Two blow-ups over TV ads in a couple of key races could cause a problematic backlash against Republicans.
The Tennessee Senate race has been close enough that if Rep. Harold Ford (D) wins it, nabbing not only a Republican seat but the one held by the outgoing Majority Leader, some will point to the controversial Republican National Committee ad and call it a decisive moment. Until now, Ford has run perhaps the best campaign of any Democratic Senate candidate this cycle, positioning him to take advantage of any backlash among African-Americans that might arise over what critics call the ad's implicit racism in showing a scantily-clad blonde asking Ford to call her, conjuring up an image of interracial dating.
RNC chair Ken Mehlman told NBC's Tim Russert yesterday that he doesn't think the ad reflects any such sentiment and that he's legally prohibited from having it pulled because the ad is paid for by an independent expenditure fund with which he can't have any contact. Coincidentally, Mehlman is campaigning in his home state of Maryland today, where he personally recruited African-American Lt. Gov. Michael Steele to run for the Senate.
Ford told MSNBC yesterday, "I know that they are a little desperate and doing the things that you do when you get desperate in a campaign." GOP nominee Bob Corker has called for the ad to be pulled. (Then again, it's also possible that the ad will turn a crucial percentage of voters off of Ford.)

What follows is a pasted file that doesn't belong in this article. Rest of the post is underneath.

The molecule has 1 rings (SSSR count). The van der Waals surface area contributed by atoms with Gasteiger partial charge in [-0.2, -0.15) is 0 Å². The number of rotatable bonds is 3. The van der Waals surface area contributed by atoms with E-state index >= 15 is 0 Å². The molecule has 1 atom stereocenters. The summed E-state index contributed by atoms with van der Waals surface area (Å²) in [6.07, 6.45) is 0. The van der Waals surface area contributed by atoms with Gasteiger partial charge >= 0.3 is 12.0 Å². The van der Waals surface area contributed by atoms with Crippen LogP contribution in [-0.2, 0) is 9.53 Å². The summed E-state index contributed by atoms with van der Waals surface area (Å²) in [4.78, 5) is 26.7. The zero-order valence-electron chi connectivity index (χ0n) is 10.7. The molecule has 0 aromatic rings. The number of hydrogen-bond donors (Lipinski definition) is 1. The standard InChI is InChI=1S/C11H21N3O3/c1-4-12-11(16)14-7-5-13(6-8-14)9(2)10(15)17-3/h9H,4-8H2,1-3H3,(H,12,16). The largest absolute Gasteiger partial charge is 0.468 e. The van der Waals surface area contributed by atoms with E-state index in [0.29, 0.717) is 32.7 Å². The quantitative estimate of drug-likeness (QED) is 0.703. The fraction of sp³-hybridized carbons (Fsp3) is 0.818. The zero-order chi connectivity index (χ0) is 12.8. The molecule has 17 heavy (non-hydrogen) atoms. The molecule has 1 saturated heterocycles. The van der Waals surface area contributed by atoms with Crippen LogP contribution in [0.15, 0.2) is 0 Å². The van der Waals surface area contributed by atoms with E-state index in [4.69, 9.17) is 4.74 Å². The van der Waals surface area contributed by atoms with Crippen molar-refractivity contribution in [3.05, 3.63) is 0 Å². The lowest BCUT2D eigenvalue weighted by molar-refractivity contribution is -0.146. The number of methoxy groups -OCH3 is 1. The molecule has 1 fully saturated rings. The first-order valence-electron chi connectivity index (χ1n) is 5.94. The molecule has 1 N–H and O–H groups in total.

Today, Sen. Barack Obama (D) will send an e-mail on behalf of Ford and other top Democratic Senate candidates saying, "You know the kind of ads we're going to see in these last days. They'll play on our fears, they'll try to divide us, and they'll try to distract us from the real issues in this race." The e-mail solicitation will go to Sen. John Kerry's list of 3 million supporters, per Kerry's office.
And Rush Limbaugh's suggestion on his radio show yesterday that actor Michael J. Fox is exploiting and exaggerating his illness -- Fox has Parkinson's -- in TV ads for Democratic Senate candidates just isn't going to play well, even though Limbaugh has since apologized. Fox cut the spots for a couple of Democrats because they favor federal funding for embryonic stem cell research. The New York Times' TV critic writes about the ads, which show him swaying back and forth uncontrollably: "Mr. Fox's display of the toll Parkinson's disease has taken on him turned into one of the most powerful and talked about political advertisements in years… The issue of embryonic stem cell research is divisive, but Mr. Fox is not."
USA Today: "Democrats and interest groups are using ads, campaign events and celebrities in at least 20 House, Senate and governor races to push for more federal funding for embryonic stem cell research. Fox's dramatic ads are 'very effective' with suburban voters, seniors and parents, says Evan Tracey of the non-partisan Campaign Media Analysis Group... 'It puts the Republicans on the wrong side of hope.'"